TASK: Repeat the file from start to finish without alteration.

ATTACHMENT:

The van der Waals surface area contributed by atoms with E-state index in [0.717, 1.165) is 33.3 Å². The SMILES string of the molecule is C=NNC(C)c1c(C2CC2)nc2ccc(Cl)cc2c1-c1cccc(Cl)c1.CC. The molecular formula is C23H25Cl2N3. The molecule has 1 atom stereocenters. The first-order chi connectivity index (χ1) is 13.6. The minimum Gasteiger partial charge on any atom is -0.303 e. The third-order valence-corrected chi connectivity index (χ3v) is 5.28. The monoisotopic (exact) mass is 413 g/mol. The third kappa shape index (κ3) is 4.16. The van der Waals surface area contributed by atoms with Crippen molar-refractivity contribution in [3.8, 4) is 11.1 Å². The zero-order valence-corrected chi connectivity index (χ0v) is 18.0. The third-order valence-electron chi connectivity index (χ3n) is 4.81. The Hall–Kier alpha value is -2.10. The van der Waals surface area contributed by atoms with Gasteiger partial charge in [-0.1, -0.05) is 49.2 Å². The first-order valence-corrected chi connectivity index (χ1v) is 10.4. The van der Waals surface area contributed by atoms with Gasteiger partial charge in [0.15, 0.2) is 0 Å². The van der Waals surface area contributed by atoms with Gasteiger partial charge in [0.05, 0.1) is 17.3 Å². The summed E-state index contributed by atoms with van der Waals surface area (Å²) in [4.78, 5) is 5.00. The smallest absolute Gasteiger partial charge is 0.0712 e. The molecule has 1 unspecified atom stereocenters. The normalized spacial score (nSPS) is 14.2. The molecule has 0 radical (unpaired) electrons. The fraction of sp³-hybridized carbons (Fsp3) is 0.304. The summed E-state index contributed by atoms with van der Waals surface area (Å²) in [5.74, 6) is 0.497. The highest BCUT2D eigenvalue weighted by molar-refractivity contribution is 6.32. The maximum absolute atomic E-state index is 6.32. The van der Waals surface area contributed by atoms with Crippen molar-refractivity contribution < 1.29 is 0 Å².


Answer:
The van der Waals surface area contributed by atoms with E-state index in [0.717, 1.165) is 33.3 Å². The SMILES string of the molecule is C=NNC(C)c1c(C2CC2)nc2ccc(Cl)cc2c1-c1cccc(Cl)c1.CC. The molecular formula is C23H25Cl2N3. The molecule has 1 atom stereocenters. The first-order chi connectivity index (χ1) is 13.6. The minimum Gasteiger partial charge on any atom is -0.303 e. The third-order valence-corrected chi connectivity index (χ3v) is 5.28. The monoisotopic (exact) mass is 413 g/mol. The third kappa shape index (κ3) is 4.16. The van der Waals surface area contributed by atoms with Crippen molar-refractivity contribution in [3.8, 4) is 11.1 Å². The zero-order valence-corrected chi connectivity index (χ0v) is 18.0. The third-order valence-electron chi connectivity index (χ3n) is 4.81. The Hall–Kier alpha value is -2.10. The van der Waals surface area contributed by atoms with Gasteiger partial charge in [-0.1, -0.05) is 49.2 Å². The first-order valence-corrected chi connectivity index (χ1v) is 10.4. The van der Waals surface area contributed by atoms with Gasteiger partial charge in [0.15, 0.2) is 0 Å². The van der Waals surface area contributed by atoms with Gasteiger partial charge in [0.05, 0.1) is 17.3 Å². The summed E-state index contributed by atoms with van der Waals surface area (Å²) in [4.78, 5) is 5.00. The smallest absolute Gasteiger partial charge is 0.0712 e. The molecule has 1 unspecified atom stereocenters. The normalized spacial score (nSPS) is 14.2. The molecule has 0 radical (unpaired) electrons. The fraction of sp³-hybridized carbons (Fsp3) is 0.304. The summed E-state index contributed by atoms with van der Waals surface area (Å²) in [5.74, 6) is 0.497. The highest BCUT2D eigenvalue weighted by molar-refractivity contribution is 6.32. The maximum absolute atomic E-state index is 6.32. The van der Waals surface area contributed by atoms with Crippen molar-refractivity contribution < 1.29 is 0 Å².